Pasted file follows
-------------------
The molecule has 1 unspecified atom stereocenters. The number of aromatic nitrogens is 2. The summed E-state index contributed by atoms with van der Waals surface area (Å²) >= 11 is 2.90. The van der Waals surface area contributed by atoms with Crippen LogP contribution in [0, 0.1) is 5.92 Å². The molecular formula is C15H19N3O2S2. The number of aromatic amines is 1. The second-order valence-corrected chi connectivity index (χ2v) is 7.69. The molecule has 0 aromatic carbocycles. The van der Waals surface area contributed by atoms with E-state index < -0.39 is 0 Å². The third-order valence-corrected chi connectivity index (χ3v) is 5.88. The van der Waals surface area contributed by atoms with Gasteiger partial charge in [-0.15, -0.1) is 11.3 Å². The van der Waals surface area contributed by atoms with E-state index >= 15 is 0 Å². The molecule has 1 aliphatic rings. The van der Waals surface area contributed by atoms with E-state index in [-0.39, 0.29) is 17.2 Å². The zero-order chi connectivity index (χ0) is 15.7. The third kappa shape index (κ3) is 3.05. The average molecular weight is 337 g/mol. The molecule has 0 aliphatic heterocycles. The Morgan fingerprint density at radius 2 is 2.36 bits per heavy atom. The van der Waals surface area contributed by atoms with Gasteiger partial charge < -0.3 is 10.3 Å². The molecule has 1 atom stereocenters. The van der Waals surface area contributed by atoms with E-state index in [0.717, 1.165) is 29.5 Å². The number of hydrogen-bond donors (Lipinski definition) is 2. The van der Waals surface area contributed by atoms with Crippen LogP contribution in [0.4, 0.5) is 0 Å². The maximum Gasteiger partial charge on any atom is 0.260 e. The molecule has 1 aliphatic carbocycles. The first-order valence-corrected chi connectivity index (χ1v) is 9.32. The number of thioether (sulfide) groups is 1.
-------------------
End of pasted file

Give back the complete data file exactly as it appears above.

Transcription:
The molecule has 1 unspecified atom stereocenters. The number of aromatic nitrogens is 2. The summed E-state index contributed by atoms with van der Waals surface area (Å²) >= 11 is 2.90. The van der Waals surface area contributed by atoms with Crippen LogP contribution in [0, 0.1) is 5.92 Å². The molecular formula is C15H19N3O2S2. The number of aromatic amines is 1. The second-order valence-corrected chi connectivity index (χ2v) is 7.69. The molecule has 0 aromatic carbocycles. The van der Waals surface area contributed by atoms with E-state index < -0.39 is 0 Å². The third-order valence-corrected chi connectivity index (χ3v) is 5.88. The van der Waals surface area contributed by atoms with Gasteiger partial charge in [-0.15, -0.1) is 11.3 Å². The van der Waals surface area contributed by atoms with E-state index >= 15 is 0 Å². The molecule has 1 aliphatic rings. The van der Waals surface area contributed by atoms with E-state index in [-0.39, 0.29) is 17.2 Å². The zero-order chi connectivity index (χ0) is 15.7. The third kappa shape index (κ3) is 3.05. The average molecular weight is 337 g/mol. The molecule has 0 aliphatic heterocycles. The Morgan fingerprint density at radius 2 is 2.36 bits per heavy atom. The van der Waals surface area contributed by atoms with Gasteiger partial charge < -0.3 is 10.3 Å². The molecule has 1 atom stereocenters. The van der Waals surface area contributed by atoms with E-state index in [0.717, 1.165) is 29.5 Å². The number of hydrogen-bond donors (Lipinski definition) is 2. The van der Waals surface area contributed by atoms with Crippen LogP contribution in [0.4, 0.5) is 0 Å². The maximum Gasteiger partial charge on any atom is 0.260 e. The molecule has 1 aliphatic carbocycles. The first-order valence-corrected chi connectivity index (χ1v) is 9.32. The number of thioether (sulfide) groups is 1.